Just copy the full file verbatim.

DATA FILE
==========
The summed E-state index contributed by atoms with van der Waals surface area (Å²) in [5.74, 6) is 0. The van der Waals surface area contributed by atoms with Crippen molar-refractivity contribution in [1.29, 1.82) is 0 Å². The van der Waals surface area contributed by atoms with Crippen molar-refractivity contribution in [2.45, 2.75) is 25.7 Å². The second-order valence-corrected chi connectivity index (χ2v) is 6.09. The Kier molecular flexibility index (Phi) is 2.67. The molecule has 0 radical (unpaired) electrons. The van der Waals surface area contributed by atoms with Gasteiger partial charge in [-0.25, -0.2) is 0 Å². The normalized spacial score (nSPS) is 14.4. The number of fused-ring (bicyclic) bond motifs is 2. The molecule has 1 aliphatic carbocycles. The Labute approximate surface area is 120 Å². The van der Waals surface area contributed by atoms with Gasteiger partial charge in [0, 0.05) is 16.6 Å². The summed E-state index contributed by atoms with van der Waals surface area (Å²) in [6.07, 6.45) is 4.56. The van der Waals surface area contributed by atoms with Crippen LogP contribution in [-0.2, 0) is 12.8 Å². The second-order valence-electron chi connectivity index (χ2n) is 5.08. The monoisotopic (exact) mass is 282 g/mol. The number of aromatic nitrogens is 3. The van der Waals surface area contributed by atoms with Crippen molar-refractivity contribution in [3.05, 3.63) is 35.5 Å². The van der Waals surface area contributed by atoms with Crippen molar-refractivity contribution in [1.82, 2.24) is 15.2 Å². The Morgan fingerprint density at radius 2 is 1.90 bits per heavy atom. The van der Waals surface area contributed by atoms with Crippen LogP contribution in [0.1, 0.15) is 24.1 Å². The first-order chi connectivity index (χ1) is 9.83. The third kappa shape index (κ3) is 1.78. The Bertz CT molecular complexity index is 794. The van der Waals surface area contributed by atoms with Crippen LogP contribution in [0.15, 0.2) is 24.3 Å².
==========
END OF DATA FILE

The summed E-state index contributed by atoms with van der Waals surface area (Å²) in [5.74, 6) is 0. The van der Waals surface area contributed by atoms with Crippen molar-refractivity contribution in [1.29, 1.82) is 0 Å². The van der Waals surface area contributed by atoms with Crippen molar-refractivity contribution in [2.45, 2.75) is 25.7 Å². The second-order valence-corrected chi connectivity index (χ2v) is 6.09. The Kier molecular flexibility index (Phi) is 2.67. The molecule has 0 radical (unpaired) electrons. The van der Waals surface area contributed by atoms with Gasteiger partial charge in [-0.25, -0.2) is 0 Å². The normalized spacial score (nSPS) is 14.4. The number of fused-ring (bicyclic) bond motifs is 2. The molecule has 1 aliphatic carbocycles. The Labute approximate surface area is 120 Å². The van der Waals surface area contributed by atoms with Gasteiger partial charge in [0, 0.05) is 16.6 Å². The summed E-state index contributed by atoms with van der Waals surface area (Å²) in [6.07, 6.45) is 4.56. The van der Waals surface area contributed by atoms with Crippen LogP contribution in [-0.2, 0) is 12.8 Å². The second-order valence-electron chi connectivity index (χ2n) is 5.08. The monoisotopic (exact) mass is 282 g/mol. The number of aromatic nitrogens is 3. The van der Waals surface area contributed by atoms with Crippen molar-refractivity contribution in [3.05, 3.63) is 35.5 Å². The van der Waals surface area contributed by atoms with Crippen molar-refractivity contribution in [1.82, 2.24) is 15.2 Å². The Morgan fingerprint density at radius 2 is 1.90 bits per heavy atom. The van der Waals surface area contributed by atoms with Crippen LogP contribution in [0.1, 0.15) is 24.1 Å². The first-order chi connectivity index (χ1) is 9.83. The third kappa shape index (κ3) is 1.78. The Bertz CT molecular complexity index is 794. The van der Waals surface area contributed by atoms with Crippen LogP contribution in [0.15, 0.2) is 24.3 Å².